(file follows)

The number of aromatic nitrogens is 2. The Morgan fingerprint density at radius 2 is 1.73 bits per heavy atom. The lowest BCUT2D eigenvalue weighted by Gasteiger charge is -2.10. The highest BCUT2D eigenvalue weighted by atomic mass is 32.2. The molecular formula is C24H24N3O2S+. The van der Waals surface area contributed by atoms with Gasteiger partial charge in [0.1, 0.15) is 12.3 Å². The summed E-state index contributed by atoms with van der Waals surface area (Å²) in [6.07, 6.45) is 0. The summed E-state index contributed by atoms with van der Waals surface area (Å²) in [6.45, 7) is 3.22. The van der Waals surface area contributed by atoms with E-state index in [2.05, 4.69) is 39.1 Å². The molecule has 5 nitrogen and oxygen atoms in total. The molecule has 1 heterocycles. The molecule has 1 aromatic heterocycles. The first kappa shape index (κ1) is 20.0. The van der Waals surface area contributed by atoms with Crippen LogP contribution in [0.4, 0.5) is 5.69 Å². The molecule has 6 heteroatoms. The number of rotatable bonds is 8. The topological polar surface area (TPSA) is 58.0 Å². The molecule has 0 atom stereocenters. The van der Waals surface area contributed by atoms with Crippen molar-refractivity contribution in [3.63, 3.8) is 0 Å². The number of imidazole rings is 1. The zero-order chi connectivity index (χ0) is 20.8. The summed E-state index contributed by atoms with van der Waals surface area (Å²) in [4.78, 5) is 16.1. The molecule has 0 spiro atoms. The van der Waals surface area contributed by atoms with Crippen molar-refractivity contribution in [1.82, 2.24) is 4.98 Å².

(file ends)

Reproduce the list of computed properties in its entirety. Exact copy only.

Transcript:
The number of aromatic nitrogens is 2. The Morgan fingerprint density at radius 2 is 1.73 bits per heavy atom. The lowest BCUT2D eigenvalue weighted by Gasteiger charge is -2.10. The highest BCUT2D eigenvalue weighted by atomic mass is 32.2. The molecular formula is C24H24N3O2S+. The van der Waals surface area contributed by atoms with Gasteiger partial charge in [0.1, 0.15) is 12.3 Å². The summed E-state index contributed by atoms with van der Waals surface area (Å²) in [6.07, 6.45) is 0. The summed E-state index contributed by atoms with van der Waals surface area (Å²) in [6.45, 7) is 3.22. The van der Waals surface area contributed by atoms with E-state index in [2.05, 4.69) is 39.1 Å². The molecule has 5 nitrogen and oxygen atoms in total. The molecule has 1 heterocycles. The molecule has 1 aromatic heterocycles. The first kappa shape index (κ1) is 20.0. The van der Waals surface area contributed by atoms with Crippen LogP contribution in [0.4, 0.5) is 5.69 Å². The molecule has 6 heteroatoms. The number of rotatable bonds is 8. The topological polar surface area (TPSA) is 58.0 Å². The molecule has 0 atom stereocenters. The van der Waals surface area contributed by atoms with Crippen molar-refractivity contribution in [3.63, 3.8) is 0 Å². The number of imidazole rings is 1. The zero-order chi connectivity index (χ0) is 20.8. The summed E-state index contributed by atoms with van der Waals surface area (Å²) in [4.78, 5) is 16.1. The molecule has 0 spiro atoms. The van der Waals surface area contributed by atoms with Crippen molar-refractivity contribution in [1.82, 2.24) is 4.98 Å².